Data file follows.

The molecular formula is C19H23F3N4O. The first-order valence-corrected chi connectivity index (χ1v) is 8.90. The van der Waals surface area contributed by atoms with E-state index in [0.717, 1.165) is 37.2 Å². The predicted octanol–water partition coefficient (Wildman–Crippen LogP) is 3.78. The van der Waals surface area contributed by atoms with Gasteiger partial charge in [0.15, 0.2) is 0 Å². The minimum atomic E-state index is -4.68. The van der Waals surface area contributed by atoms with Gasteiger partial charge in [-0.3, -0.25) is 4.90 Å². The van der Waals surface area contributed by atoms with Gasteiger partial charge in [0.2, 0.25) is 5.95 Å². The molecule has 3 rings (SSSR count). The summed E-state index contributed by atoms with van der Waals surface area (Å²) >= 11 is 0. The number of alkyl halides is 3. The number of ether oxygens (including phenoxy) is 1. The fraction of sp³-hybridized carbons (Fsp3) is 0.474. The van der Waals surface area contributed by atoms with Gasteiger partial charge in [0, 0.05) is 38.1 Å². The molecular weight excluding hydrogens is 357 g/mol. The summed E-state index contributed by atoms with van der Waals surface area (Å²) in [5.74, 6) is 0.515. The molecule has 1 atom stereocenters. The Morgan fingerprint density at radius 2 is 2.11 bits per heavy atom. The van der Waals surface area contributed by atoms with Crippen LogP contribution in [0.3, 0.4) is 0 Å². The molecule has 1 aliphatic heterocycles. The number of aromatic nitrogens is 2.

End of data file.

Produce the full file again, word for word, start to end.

The molecular formula is C19H23F3N4O. The first-order valence-corrected chi connectivity index (χ1v) is 8.90. The van der Waals surface area contributed by atoms with E-state index in [0.717, 1.165) is 37.2 Å². The predicted octanol–water partition coefficient (Wildman–Crippen LogP) is 3.78. The van der Waals surface area contributed by atoms with Gasteiger partial charge in [0.15, 0.2) is 0 Å². The minimum atomic E-state index is -4.68. The van der Waals surface area contributed by atoms with Gasteiger partial charge in [-0.3, -0.25) is 4.90 Å². The van der Waals surface area contributed by atoms with Gasteiger partial charge in [0.2, 0.25) is 5.95 Å². The molecule has 3 rings (SSSR count). The summed E-state index contributed by atoms with van der Waals surface area (Å²) >= 11 is 0. The number of alkyl halides is 3. The number of ether oxygens (including phenoxy) is 1. The fraction of sp³-hybridized carbons (Fsp3) is 0.474. The van der Waals surface area contributed by atoms with Gasteiger partial charge in [0, 0.05) is 38.1 Å². The molecular weight excluding hydrogens is 357 g/mol. The summed E-state index contributed by atoms with van der Waals surface area (Å²) in [5.74, 6) is 0.515. The molecule has 1 atom stereocenters. The Morgan fingerprint density at radius 2 is 2.11 bits per heavy atom. The van der Waals surface area contributed by atoms with Crippen LogP contribution in [0.3, 0.4) is 0 Å². The molecule has 1 aliphatic heterocycles. The number of aromatic nitrogens is 2.